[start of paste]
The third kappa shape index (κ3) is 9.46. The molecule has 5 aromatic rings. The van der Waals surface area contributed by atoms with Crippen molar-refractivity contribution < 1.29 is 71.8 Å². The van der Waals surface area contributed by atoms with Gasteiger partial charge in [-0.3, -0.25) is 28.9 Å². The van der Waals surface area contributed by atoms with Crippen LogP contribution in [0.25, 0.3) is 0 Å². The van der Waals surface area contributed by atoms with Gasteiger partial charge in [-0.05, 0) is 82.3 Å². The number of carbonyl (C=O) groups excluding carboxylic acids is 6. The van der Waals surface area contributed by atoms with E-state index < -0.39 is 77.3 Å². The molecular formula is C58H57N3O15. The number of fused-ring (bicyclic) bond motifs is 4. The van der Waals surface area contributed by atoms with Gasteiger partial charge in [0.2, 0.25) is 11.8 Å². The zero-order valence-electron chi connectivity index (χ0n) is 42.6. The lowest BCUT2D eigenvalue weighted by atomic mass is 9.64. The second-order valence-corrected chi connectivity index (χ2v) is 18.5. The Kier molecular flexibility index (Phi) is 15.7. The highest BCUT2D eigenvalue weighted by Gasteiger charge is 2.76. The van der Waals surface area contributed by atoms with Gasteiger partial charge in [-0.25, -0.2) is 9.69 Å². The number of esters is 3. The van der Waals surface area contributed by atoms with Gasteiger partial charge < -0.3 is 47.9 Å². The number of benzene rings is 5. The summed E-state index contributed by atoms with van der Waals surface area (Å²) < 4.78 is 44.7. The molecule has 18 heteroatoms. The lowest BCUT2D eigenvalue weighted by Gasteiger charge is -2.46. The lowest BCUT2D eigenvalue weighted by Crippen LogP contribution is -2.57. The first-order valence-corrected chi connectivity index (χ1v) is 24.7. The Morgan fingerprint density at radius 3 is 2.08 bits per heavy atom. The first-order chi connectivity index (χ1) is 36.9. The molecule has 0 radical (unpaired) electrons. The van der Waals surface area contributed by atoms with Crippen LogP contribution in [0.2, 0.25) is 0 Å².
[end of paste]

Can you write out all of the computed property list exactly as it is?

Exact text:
The third kappa shape index (κ3) is 9.46. The molecule has 5 aromatic rings. The van der Waals surface area contributed by atoms with Crippen molar-refractivity contribution < 1.29 is 71.8 Å². The van der Waals surface area contributed by atoms with Gasteiger partial charge in [-0.3, -0.25) is 28.9 Å². The van der Waals surface area contributed by atoms with Crippen LogP contribution in [0.25, 0.3) is 0 Å². The van der Waals surface area contributed by atoms with Gasteiger partial charge in [-0.05, 0) is 82.3 Å². The number of carbonyl (C=O) groups excluding carboxylic acids is 6. The van der Waals surface area contributed by atoms with E-state index < -0.39 is 77.3 Å². The molecular formula is C58H57N3O15. The number of fused-ring (bicyclic) bond motifs is 4. The van der Waals surface area contributed by atoms with Gasteiger partial charge in [0.2, 0.25) is 11.8 Å². The zero-order valence-electron chi connectivity index (χ0n) is 42.6. The lowest BCUT2D eigenvalue weighted by atomic mass is 9.64. The second-order valence-corrected chi connectivity index (χ2v) is 18.5. The Kier molecular flexibility index (Phi) is 15.7. The highest BCUT2D eigenvalue weighted by Gasteiger charge is 2.76. The van der Waals surface area contributed by atoms with Gasteiger partial charge in [-0.25, -0.2) is 9.69 Å². The number of esters is 3. The van der Waals surface area contributed by atoms with Gasteiger partial charge < -0.3 is 47.9 Å². The number of benzene rings is 5. The summed E-state index contributed by atoms with van der Waals surface area (Å²) < 4.78 is 44.7. The molecule has 18 heteroatoms. The lowest BCUT2D eigenvalue weighted by Gasteiger charge is -2.46. The lowest BCUT2D eigenvalue weighted by Crippen LogP contribution is -2.57. The first-order valence-corrected chi connectivity index (χ1v) is 24.7. The Morgan fingerprint density at radius 3 is 2.08 bits per heavy atom. The first-order chi connectivity index (χ1) is 36.9. The molecule has 0 radical (unpaired) electrons. The van der Waals surface area contributed by atoms with Crippen LogP contribution in [0.2, 0.25) is 0 Å².